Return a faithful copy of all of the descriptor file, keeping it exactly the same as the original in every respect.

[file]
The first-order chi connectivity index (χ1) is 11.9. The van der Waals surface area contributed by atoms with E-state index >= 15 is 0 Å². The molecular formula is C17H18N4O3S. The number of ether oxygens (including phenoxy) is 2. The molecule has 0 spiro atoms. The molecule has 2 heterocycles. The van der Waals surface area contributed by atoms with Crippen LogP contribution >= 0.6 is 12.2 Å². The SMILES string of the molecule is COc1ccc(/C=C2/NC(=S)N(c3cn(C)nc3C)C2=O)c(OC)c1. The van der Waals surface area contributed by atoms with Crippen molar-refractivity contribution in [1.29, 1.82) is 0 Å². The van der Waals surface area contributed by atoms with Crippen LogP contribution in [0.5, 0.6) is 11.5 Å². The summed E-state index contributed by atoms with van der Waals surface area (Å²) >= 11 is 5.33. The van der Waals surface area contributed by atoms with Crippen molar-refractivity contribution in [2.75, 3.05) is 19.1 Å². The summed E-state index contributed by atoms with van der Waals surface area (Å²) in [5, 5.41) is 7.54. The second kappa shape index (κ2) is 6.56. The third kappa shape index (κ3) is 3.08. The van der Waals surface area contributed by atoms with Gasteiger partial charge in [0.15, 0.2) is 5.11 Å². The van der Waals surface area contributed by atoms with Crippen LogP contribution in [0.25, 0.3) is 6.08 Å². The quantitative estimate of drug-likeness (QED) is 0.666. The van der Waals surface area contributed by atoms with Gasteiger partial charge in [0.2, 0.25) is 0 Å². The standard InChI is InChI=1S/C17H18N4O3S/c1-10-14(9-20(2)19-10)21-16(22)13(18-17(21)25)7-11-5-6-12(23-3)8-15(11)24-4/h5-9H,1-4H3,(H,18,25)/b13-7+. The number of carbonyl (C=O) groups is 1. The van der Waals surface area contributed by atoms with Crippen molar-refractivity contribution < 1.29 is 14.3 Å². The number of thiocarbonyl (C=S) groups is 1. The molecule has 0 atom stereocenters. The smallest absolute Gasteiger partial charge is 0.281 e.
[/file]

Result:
The first-order chi connectivity index (χ1) is 11.9. The van der Waals surface area contributed by atoms with E-state index >= 15 is 0 Å². The molecular formula is C17H18N4O3S. The number of ether oxygens (including phenoxy) is 2. The molecule has 0 spiro atoms. The molecule has 2 heterocycles. The van der Waals surface area contributed by atoms with Crippen LogP contribution >= 0.6 is 12.2 Å². The SMILES string of the molecule is COc1ccc(/C=C2/NC(=S)N(c3cn(C)nc3C)C2=O)c(OC)c1. The van der Waals surface area contributed by atoms with Crippen molar-refractivity contribution in [1.29, 1.82) is 0 Å². The van der Waals surface area contributed by atoms with Crippen LogP contribution in [0.5, 0.6) is 11.5 Å². The summed E-state index contributed by atoms with van der Waals surface area (Å²) >= 11 is 5.33. The van der Waals surface area contributed by atoms with Crippen molar-refractivity contribution in [2.75, 3.05) is 19.1 Å². The summed E-state index contributed by atoms with van der Waals surface area (Å²) in [5, 5.41) is 7.54. The second kappa shape index (κ2) is 6.56. The third kappa shape index (κ3) is 3.08. The van der Waals surface area contributed by atoms with Gasteiger partial charge in [0.15, 0.2) is 5.11 Å². The van der Waals surface area contributed by atoms with Crippen LogP contribution in [0.25, 0.3) is 6.08 Å². The quantitative estimate of drug-likeness (QED) is 0.666. The van der Waals surface area contributed by atoms with Gasteiger partial charge in [0.2, 0.25) is 0 Å². The standard InChI is InChI=1S/C17H18N4O3S/c1-10-14(9-20(2)19-10)21-16(22)13(18-17(21)25)7-11-5-6-12(23-3)8-15(11)24-4/h5-9H,1-4H3,(H,18,25)/b13-7+. The number of carbonyl (C=O) groups is 1. The van der Waals surface area contributed by atoms with Crippen molar-refractivity contribution < 1.29 is 14.3 Å². The number of thiocarbonyl (C=S) groups is 1. The molecule has 0 atom stereocenters. The smallest absolute Gasteiger partial charge is 0.281 e.